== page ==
Authors: Jessica Klusek, Jinkuk Hong, Audra Sterling, Elizabeth Berry-Kravis, and Marsha Mailick
Drs. Jessica Klusek, Marsha Mailick, and colleagues investigated how a dimension of executive function, inhibition, is affected by age and FMR1 CGG repeats among mothers of children with Fragile X syndrome. Inhibition is the ability to suppress an action, such as not eating that piece of chocolate even though you really want it. Difficulties with inhibition can affect relationships and are linked to mental health problems. This study looked at relationships between inhibition, measured in two different ways, and individual factors, such as age and the FMR1 gene, among female premutation carriers.
This study included 134 premutation carriers who were mothers of children with Fragile X syndrome. Participants completed a test over the phone called the Hayling Sentence Completion Test, which directly measures verbal inhibition (i.e., how quickly and accurately a participant completes a sentence). Separately, participants answered questions about daily tasks associated with inhibition, such as waiting your turn. FMR1 CGG repeat length was also measured.
On the Hayling test, greater difficulties with inhibition were associated with older age. Additionally, individuals who had CGG repeats between 80 and 90 had greater difficulties with inhibition compared to individuals with who had 90–115 CGG repeats. On the questionnaire, participants with 90–110 CGG repeats reported the greatest difficulties with daily activities of inhibition.
Why This Matters
This study highlighted that older mothers of children with Fragile X syndrome (over 70 years) who have “mid-range” CGG repeats (~80–100) may be at increased risk for difficulties with inhibition. The mid-range has been previously associated with risks for mental health problems and FXPOI, as well as increased vulnerability to stress, suggesting important implications for these individuals’ health and well-being.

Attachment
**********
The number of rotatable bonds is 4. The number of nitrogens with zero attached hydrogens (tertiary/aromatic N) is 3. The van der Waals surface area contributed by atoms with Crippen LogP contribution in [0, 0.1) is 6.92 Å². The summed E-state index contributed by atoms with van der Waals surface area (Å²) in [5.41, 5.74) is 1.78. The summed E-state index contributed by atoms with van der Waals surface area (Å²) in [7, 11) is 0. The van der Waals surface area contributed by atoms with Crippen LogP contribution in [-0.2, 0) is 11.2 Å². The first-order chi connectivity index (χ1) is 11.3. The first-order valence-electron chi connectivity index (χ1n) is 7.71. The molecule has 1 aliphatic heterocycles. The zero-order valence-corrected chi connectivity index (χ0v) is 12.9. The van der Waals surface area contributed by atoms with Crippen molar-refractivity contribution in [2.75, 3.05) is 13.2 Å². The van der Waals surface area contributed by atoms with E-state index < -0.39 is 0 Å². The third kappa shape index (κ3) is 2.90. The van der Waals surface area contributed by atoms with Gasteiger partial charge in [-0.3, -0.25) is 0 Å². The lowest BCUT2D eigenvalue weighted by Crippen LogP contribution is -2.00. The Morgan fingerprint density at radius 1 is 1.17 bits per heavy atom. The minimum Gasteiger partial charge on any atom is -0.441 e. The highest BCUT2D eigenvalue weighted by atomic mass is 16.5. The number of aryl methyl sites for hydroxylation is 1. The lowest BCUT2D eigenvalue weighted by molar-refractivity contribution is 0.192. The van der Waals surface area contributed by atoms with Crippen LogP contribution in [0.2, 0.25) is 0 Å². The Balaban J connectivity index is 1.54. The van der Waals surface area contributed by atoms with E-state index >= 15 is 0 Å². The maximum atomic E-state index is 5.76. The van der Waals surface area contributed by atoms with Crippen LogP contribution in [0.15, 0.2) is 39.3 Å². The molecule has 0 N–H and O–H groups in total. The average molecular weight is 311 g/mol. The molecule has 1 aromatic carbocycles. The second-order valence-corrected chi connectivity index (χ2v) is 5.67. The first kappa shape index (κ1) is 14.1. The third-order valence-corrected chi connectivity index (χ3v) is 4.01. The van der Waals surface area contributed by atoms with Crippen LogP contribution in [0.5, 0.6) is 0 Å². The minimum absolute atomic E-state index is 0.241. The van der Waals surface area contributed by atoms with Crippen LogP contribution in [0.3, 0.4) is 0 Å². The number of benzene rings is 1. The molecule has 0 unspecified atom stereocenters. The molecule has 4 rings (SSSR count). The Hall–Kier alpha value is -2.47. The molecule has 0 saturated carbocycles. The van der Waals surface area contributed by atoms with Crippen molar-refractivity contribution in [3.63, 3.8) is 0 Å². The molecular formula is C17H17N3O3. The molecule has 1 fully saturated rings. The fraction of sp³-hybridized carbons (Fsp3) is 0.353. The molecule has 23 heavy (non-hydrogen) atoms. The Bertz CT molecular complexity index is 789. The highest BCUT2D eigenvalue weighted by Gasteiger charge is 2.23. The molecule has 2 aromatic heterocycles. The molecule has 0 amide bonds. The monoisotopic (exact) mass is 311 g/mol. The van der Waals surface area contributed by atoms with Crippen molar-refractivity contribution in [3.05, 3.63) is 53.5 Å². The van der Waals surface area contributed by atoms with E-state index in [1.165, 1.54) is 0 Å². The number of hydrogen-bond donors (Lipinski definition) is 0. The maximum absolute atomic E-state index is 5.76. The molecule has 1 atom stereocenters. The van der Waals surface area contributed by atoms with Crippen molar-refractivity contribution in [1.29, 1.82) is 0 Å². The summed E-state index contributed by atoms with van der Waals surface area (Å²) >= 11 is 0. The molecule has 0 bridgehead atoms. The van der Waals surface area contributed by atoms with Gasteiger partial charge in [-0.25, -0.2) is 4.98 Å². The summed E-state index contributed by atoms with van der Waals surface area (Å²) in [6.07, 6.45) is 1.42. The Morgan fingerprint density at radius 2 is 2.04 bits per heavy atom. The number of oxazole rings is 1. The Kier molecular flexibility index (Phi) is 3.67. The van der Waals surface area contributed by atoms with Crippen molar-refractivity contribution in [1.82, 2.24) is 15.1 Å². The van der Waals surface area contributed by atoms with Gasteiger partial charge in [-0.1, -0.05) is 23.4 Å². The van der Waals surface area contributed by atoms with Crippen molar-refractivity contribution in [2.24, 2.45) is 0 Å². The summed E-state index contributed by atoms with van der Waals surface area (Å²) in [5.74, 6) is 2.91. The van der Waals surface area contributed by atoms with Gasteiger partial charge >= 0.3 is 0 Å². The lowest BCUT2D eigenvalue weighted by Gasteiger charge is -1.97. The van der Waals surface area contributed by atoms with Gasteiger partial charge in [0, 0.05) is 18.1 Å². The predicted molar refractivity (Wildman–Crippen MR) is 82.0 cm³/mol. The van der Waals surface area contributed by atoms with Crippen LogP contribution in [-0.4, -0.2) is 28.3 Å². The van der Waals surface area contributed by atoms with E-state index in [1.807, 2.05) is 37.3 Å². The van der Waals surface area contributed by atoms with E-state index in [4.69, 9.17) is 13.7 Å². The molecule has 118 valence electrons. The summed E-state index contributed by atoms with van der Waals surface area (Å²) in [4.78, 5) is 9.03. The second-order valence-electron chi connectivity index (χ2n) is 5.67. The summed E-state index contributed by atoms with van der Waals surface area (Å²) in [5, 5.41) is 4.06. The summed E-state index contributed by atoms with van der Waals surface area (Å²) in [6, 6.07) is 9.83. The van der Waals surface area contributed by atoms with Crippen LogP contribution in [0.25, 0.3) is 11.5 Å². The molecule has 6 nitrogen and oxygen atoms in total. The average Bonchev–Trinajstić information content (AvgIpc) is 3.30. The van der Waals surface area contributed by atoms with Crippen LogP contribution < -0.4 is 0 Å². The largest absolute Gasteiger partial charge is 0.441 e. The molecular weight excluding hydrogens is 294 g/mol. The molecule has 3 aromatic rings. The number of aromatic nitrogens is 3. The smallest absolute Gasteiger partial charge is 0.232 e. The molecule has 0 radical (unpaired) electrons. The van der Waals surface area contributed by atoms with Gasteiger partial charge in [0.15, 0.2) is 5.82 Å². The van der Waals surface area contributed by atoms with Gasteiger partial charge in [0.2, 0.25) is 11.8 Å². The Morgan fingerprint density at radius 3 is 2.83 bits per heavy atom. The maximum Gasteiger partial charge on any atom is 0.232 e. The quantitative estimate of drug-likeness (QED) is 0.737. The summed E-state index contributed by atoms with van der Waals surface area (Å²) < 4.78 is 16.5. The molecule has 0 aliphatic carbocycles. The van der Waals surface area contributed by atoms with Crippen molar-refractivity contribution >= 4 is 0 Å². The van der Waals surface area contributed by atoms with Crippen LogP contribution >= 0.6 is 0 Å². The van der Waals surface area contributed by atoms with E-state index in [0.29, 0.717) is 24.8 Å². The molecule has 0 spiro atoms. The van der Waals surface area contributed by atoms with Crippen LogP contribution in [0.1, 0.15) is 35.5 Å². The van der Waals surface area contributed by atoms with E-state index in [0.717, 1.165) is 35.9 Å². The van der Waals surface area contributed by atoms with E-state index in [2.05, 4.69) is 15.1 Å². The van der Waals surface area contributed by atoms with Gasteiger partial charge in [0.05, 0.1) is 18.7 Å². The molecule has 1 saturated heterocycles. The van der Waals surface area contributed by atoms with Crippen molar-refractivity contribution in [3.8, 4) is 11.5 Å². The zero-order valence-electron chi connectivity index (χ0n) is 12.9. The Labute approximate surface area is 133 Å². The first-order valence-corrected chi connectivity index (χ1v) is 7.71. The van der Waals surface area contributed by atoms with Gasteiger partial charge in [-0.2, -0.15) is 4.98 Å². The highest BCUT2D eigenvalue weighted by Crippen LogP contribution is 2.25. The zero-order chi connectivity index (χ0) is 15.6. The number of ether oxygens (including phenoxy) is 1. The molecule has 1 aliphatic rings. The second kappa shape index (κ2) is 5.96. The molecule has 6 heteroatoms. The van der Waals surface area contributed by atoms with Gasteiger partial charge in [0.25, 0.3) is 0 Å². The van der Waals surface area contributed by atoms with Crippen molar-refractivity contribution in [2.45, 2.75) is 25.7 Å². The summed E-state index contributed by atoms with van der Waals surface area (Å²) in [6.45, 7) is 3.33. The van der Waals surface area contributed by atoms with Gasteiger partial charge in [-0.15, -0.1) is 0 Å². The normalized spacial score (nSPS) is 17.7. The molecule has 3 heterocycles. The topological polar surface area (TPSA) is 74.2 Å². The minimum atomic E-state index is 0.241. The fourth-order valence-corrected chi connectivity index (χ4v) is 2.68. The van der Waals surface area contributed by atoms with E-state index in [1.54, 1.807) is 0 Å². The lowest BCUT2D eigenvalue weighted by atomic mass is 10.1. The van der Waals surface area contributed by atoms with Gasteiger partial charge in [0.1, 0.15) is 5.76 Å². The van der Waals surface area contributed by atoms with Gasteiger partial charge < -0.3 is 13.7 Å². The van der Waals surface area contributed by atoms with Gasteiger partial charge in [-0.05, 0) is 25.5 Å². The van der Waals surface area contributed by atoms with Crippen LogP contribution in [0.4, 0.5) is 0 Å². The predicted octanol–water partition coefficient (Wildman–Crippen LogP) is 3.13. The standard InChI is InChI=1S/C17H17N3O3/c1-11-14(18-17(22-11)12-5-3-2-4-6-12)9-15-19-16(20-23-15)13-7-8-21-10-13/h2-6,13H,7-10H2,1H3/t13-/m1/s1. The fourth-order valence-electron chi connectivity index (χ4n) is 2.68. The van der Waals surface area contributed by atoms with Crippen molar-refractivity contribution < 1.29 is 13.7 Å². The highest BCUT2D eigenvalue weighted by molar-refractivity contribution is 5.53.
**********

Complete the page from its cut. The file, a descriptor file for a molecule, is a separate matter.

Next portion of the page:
Researchers would like to better understand how age-related differences in inhibition may be associated with changes in the brain. Such information may provide insight into FXTAS and the role of the FMR1 gene in aging.
more research results
Your summary of the results, including why it matters to you and next steps, from the Dr. Liz Berry-Kravis and Tetra Therapeutics BPN14770 trial results published in Nature Medicine. This was a randomized, double-blind, placebo-controlled, two-period crossover study.
Cortical Gyrification and Its Relationships With Molecular Measures and Cognition in Children With the FMR1 Premutation
Jun Yi Wang and the study team out of the UC Davis MIND Institute are interested in learning more about the premutation carrier condition in relations to brain development and its impact on cognition. These mental processes impact the higher-level functions of the brain including language, learning new things, and making decisions.
Telehealth-Enabled Behavioral Treatment for Problem Behaviors in Boys With Fragile X Syndrome: A Randomized Controlled Trial
Dr. Hall and his team at Stanford University are learning about potential behavioral treatments for problem behaviors. Previous research suggests that problem behaviors, like aggression, self-injury, and property destruction, may occur at higher rates in individuals with FXS.
A Genotype-Phenotype Study of High-Resolution FMR1 Nucleic Acid and Protein Analyses in Fragile X Patients with Neurobehavioral Assessments
We know that FMRP is expressed throughout our body, including our blood, tissues, and brain. Levels of FMRP in the blood of patients with FXS have been positively correlated with cognitive performance, specifically intelligence quotient and adaptive behavior.
RESEARCH RESULTS ROUNDUP — The authors sought to clarify how often other health-related conditions, such as migraines and sleep problems, occur among women with a premutation.
Cerebellar-Cortical Function and Connectivity during Sensorimotor Behavior in Aging FMR1 Gene Premutation Carriers
RESEARCH RESULTS ROUNDUP — Investigation into how aging as a premutation carrier of the FMR1 gene may affect sensorimotor (exactly as it sounds, both sensory and motor) brain systems.